Generally, the nonemployee spouse should consider carefully whether it is worth fighting for half of the QDRO preparation fees and potentially delaying the process, making it difficult or impossible to secure their rights to the account at all. In other words, it’s probably worth paying it all now, and hoping you get some of it back later, given that most retirement accounts are worth tens or hundreds of thousands of dollars, sometimes millions, and QDRO preparation fees can be as little as a few hundred dollars.

What retirement accounts require a QDRO?

QDROs are technically only done on “qualified” retirement plans — 401(k), 457, 401a, pensions, some 403B plans, etc. State and local retirement plans, church retirement plans, and other exempt retirement plans are not governed by federal law, but they will require something very similar: a DRO, a QILDRO, or some other state-specific acronym, all of which are really very similar to QDRO and simply have a different title.

And to continue being needlessly detailed with this explanation, federal and military plans have their own acronyms and require their own forms of court orders to split. These court orders look very similar to a QDRO, but have, again, a different title.

Do I need a QDRO to split an IRA?

No. IRA accounts are retirement accounts that were set up by federal law, but confusingly, they do not fall under the federal law that would require a QDRO. Instead, you can typically divide an IRA account with bank paperwork alone — some banks call this a “transfer incident to divorce,” some call it an “internal transfer” form, but whatever your bank or financial institution calls it, you probably do not need the services of a lawyer or the lengthy QDRO process to split your IRA account.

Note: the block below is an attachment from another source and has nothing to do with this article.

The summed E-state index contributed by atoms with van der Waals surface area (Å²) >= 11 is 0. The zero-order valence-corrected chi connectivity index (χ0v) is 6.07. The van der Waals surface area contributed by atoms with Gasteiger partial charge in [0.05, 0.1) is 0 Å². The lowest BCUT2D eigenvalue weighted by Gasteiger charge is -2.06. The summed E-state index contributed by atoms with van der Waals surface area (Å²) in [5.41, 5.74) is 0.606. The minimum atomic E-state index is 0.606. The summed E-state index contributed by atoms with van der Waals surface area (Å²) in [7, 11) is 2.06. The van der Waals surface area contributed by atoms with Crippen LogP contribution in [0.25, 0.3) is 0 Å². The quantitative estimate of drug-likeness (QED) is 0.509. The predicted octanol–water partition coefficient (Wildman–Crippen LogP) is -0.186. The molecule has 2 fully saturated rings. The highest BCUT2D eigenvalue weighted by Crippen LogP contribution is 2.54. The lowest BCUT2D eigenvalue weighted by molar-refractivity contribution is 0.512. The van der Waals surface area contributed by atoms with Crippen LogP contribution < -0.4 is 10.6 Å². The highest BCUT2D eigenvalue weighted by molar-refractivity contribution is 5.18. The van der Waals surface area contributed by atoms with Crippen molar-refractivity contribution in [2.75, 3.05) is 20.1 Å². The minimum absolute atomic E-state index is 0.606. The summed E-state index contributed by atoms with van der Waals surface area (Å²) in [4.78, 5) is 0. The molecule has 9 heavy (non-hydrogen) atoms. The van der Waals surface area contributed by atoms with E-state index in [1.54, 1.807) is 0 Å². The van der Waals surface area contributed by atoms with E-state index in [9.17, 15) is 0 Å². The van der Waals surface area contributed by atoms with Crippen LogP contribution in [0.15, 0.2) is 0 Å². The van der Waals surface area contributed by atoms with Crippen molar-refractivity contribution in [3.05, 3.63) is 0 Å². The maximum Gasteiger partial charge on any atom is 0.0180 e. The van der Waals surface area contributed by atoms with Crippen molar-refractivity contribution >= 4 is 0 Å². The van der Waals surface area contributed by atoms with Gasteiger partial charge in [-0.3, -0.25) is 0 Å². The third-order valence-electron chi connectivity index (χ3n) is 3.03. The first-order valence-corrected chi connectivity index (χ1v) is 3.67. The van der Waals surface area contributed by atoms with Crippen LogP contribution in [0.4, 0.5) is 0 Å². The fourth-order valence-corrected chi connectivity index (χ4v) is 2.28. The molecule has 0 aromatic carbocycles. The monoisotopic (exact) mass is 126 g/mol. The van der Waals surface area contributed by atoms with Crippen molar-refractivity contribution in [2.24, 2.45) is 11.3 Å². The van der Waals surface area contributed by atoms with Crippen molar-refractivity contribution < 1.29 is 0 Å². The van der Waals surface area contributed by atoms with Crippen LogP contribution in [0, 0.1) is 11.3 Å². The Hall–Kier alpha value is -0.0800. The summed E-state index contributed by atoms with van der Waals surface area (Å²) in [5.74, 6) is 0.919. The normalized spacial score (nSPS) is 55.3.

For contentious ex-spouses: while an IRA account does not require a QDRO, it looks a lot like one can be drafted to force the division of an IRA account. This is very handy when one party refuses to sign the bank paperwork or when a bank is too ill-informed to help you with the division and needs to be forced into action.

As you can tell after reading those 3000 words, QDROs are complex. Every divorce has a different set of facts, and every state has a different set of laws. If you are still unsure if your 401(k) needs a QDRO, feel free to reach out to our office for a free consultation via phone or online video conference, and we would be happy to answer your questions and get you started on the right path.



Willie Peacock
Author: Willie Peacock